While Austrian economists have made great contributions in many subdisciplines of economics, their critiques of mainstream views of entrepreneurship have received arguably the most praise. Modern-day finance and entrepreneurship classes even use Austrian ideas dating back to Carl Menger’s Grundsätze der Volkswirtschaftslehre (Principles of Economics).
But has Austrian Entrepreneurship Theory remained constant ever since?
Well, throughout the 20th century, three views in particular developed that were distinct from each other. Below, we’ll analyze them; together, they suggest that the answer to our question is a resounding “no.”
Schumpeterian creative destruction
The earliest of the three ideas came from Joseph Schumpeter, an Austrian-born economist who studied under renowned capital theorist Eugen von Böhm-Bawerk. Although Schumpeter was the least ideologically aligned with the Austrian School of Thought, he did share many of its core values, in particular his emphasis on the role of the entrepreneur in driving economic growth.
Much of mainstream economics assumes that we’re always reaching an equilibrium through economic growth and various other factors. Schumpeter doesn’t disagree in a broader sense, but he believed the role of the entrepreneur was special, and thus had unique effects on equilibrium as we know it.
Schumpeter believed entrepreneurs create their own profit opportunities. They do not seek to meet existing demand nor tailor their products to existing supply constraints, but rather innovate and disrupt the given state of things.
Steve Jobs and Apple are a great example. Had Jobs merely looked to accommodate demand, he would’ve found ways to increase the number of songs a Walkman could play. (Here, I’m also reminded of the quote often attributed to Henry Ford: “If I’d asked people what they wanted, they would’ve said ‘a faster horse.’”)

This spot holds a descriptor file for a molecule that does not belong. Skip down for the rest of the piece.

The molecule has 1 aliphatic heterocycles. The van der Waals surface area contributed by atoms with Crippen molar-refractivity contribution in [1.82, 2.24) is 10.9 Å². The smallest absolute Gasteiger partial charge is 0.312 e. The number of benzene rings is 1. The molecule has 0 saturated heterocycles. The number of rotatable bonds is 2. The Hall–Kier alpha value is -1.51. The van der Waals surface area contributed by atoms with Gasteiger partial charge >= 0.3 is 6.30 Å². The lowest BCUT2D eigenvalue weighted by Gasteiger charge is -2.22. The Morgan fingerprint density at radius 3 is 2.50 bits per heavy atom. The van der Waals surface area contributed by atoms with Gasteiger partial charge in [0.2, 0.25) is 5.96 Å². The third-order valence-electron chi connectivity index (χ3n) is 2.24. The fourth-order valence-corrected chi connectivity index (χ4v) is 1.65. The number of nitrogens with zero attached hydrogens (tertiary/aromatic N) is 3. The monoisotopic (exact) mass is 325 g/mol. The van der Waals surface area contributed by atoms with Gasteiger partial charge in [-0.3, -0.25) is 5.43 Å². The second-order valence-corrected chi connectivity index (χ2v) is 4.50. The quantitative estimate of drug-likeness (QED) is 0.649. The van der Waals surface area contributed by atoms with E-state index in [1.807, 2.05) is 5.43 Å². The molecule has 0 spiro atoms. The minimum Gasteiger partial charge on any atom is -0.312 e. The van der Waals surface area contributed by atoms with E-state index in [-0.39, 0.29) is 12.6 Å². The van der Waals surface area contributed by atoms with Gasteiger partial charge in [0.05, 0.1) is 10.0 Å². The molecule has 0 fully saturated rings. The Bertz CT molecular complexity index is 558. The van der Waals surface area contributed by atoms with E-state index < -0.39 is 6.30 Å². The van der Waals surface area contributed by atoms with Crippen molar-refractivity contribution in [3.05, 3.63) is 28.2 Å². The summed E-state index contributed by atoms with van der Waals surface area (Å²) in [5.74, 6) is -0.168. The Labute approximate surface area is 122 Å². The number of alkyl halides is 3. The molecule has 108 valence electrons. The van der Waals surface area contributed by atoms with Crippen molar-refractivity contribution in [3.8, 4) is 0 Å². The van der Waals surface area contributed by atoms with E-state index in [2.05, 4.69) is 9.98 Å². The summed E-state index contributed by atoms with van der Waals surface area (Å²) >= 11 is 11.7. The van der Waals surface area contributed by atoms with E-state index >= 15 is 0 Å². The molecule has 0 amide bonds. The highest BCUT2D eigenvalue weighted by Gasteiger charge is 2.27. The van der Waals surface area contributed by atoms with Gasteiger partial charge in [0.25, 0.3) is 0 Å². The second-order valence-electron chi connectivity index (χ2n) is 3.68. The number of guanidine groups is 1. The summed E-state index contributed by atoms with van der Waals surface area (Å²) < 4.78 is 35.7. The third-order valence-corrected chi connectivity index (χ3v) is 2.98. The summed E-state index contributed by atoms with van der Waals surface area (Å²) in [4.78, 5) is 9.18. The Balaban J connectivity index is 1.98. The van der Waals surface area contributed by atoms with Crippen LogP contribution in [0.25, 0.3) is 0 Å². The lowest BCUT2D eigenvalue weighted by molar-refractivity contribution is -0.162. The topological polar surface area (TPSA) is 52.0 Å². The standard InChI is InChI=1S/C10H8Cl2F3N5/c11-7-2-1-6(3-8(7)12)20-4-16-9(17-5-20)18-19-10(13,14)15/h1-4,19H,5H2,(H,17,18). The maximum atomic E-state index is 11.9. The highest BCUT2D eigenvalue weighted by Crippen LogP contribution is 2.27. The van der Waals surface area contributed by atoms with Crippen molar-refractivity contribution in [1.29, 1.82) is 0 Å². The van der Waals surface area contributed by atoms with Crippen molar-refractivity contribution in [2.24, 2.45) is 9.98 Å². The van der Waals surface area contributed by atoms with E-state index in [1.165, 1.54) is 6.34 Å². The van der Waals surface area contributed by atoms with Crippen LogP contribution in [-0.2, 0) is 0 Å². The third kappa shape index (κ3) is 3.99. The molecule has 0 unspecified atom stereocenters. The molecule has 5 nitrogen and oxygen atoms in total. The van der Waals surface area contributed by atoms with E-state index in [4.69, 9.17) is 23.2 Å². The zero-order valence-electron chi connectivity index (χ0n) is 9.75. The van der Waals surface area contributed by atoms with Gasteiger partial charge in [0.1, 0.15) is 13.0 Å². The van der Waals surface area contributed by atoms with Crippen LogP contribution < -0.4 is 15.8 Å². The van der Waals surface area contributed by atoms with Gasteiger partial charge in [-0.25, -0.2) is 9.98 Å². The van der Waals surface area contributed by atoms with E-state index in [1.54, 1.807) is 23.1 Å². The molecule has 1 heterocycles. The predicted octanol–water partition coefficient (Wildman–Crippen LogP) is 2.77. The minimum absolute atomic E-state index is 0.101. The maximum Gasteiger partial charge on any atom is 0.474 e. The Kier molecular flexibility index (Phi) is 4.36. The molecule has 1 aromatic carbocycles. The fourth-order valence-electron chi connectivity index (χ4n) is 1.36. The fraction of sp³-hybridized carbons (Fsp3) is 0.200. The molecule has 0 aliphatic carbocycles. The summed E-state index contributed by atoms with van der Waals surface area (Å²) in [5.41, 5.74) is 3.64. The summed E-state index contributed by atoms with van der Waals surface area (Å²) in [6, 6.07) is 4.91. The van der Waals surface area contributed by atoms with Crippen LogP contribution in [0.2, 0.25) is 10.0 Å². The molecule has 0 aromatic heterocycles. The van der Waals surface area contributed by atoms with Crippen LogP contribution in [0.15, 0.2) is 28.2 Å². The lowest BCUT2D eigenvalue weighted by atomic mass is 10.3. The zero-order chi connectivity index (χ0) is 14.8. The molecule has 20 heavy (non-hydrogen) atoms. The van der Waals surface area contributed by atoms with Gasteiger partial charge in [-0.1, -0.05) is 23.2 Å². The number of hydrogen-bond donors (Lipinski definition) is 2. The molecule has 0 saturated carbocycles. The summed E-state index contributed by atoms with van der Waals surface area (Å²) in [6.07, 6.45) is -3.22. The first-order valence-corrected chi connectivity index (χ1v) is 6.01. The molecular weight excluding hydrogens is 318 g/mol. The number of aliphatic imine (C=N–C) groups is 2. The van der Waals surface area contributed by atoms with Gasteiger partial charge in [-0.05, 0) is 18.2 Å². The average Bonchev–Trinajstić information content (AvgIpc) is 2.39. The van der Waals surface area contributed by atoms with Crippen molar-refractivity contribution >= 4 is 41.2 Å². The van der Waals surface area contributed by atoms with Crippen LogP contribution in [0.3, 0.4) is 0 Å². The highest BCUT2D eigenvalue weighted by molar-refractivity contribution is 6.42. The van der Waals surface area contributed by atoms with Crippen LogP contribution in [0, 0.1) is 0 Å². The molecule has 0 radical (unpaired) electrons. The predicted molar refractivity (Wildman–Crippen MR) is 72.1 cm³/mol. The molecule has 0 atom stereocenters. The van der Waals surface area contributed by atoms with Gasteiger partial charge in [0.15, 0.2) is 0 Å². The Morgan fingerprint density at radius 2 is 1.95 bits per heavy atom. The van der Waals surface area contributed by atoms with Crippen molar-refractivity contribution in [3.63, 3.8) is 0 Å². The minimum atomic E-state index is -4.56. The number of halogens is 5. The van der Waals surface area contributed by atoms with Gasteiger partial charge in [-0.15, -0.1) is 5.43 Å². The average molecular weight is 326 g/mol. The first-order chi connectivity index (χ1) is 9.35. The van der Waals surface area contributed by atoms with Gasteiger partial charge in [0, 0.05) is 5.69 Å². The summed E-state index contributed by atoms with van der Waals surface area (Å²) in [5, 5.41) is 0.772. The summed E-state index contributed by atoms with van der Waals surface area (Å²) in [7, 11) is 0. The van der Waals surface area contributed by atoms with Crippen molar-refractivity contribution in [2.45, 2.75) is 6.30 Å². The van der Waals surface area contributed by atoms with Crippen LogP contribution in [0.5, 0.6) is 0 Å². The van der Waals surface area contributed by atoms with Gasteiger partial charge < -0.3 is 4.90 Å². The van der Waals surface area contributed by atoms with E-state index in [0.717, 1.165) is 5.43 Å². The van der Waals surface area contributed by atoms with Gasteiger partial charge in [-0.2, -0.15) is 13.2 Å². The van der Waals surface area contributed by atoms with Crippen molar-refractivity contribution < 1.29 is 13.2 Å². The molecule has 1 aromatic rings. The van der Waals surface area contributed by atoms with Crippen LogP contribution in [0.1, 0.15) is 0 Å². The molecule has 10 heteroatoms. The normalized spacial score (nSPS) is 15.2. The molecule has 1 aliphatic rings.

To Schumpeter, simply being alert to profit and loss mechanisms is not what makes an entrepreneur. Jobs created the iPod, something people didn’t even know they desired yet, and took the necessary steps in advertising the product he introduced to the market. This process radically changed supply and demand for other goods, and disequilibrated the market from its previous state of affairs.
This idea of Schumpeter’s was pretty radical. One might even say Schumpeter was entrepreneurial in his conception of the entrepreneur!
Israel Kirzner was one of the foremost economists of the “Austrian Revival” in the 1970s, bridging the gap between Neoclassical and Austrian economics at New York University. While still far from mainstream, Kirzner’s works were often communicated in a language closer to the mainstream than that of his Austrian colleagues.
Unlike Schumpeter, Kirzner neglected the equilibrium-destroying role of the entrepreneur and instead focused on its role as an arbitrageur. Kirzner believed that entrepreneurs in the economy search for profit opportunities, and are alert to opportunities to which others turn a blind eye.